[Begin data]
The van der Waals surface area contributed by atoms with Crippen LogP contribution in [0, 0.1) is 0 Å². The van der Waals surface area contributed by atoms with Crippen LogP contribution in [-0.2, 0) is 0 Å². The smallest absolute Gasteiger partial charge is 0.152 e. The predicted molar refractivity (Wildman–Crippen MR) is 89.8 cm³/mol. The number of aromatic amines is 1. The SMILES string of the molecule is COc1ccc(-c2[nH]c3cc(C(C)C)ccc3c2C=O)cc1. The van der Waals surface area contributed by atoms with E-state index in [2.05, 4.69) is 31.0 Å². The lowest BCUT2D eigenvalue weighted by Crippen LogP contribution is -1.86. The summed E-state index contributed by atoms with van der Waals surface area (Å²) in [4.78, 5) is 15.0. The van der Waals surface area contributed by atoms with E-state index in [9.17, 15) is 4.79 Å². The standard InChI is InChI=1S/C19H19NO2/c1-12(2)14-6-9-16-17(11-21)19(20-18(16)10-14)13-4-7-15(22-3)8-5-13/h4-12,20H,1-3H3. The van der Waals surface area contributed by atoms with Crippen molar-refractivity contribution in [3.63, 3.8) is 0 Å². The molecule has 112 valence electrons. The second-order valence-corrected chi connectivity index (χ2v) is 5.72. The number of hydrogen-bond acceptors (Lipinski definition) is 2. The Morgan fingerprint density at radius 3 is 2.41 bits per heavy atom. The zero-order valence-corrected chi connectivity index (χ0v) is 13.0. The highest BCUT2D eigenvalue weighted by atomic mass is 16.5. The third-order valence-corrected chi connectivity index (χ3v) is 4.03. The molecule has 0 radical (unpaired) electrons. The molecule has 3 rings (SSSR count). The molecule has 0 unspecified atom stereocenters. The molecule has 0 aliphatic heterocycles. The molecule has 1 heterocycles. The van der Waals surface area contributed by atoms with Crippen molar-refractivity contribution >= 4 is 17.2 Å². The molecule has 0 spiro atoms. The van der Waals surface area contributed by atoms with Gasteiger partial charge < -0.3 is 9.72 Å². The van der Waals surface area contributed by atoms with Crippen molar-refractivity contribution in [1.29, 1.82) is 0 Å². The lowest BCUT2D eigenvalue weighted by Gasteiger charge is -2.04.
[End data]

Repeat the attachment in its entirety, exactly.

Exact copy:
The van der Waals surface area contributed by atoms with Crippen LogP contribution in [0, 0.1) is 0 Å². The van der Waals surface area contributed by atoms with Crippen LogP contribution in [-0.2, 0) is 0 Å². The smallest absolute Gasteiger partial charge is 0.152 e. The predicted molar refractivity (Wildman–Crippen MR) is 89.8 cm³/mol. The number of aromatic amines is 1. The SMILES string of the molecule is COc1ccc(-c2[nH]c3cc(C(C)C)ccc3c2C=O)cc1. The van der Waals surface area contributed by atoms with E-state index in [2.05, 4.69) is 31.0 Å². The lowest BCUT2D eigenvalue weighted by Crippen LogP contribution is -1.86. The summed E-state index contributed by atoms with van der Waals surface area (Å²) in [4.78, 5) is 15.0. The van der Waals surface area contributed by atoms with E-state index in [9.17, 15) is 4.79 Å². The standard InChI is InChI=1S/C19H19NO2/c1-12(2)14-6-9-16-17(11-21)19(20-18(16)10-14)13-4-7-15(22-3)8-5-13/h4-12,20H,1-3H3. The van der Waals surface area contributed by atoms with Crippen molar-refractivity contribution in [3.63, 3.8) is 0 Å². The molecule has 112 valence electrons. The second-order valence-corrected chi connectivity index (χ2v) is 5.72. The number of hydrogen-bond acceptors (Lipinski definition) is 2. The Morgan fingerprint density at radius 3 is 2.41 bits per heavy atom. The zero-order valence-corrected chi connectivity index (χ0v) is 13.0. The highest BCUT2D eigenvalue weighted by atomic mass is 16.5. The third-order valence-corrected chi connectivity index (χ3v) is 4.03. The molecule has 0 radical (unpaired) electrons. The molecule has 3 rings (SSSR count). The molecule has 0 unspecified atom stereocenters. The molecule has 0 aliphatic heterocycles. The molecule has 1 heterocycles. The van der Waals surface area contributed by atoms with Crippen molar-refractivity contribution >= 4 is 17.2 Å². The molecule has 0 spiro atoms. The van der Waals surface area contributed by atoms with Gasteiger partial charge < -0.3 is 9.72 Å². The van der Waals surface area contributed by atoms with Crippen molar-refractivity contribution in [1.29, 1.82) is 0 Å². The lowest BCUT2D eigenvalue weighted by Gasteiger charge is -2.04.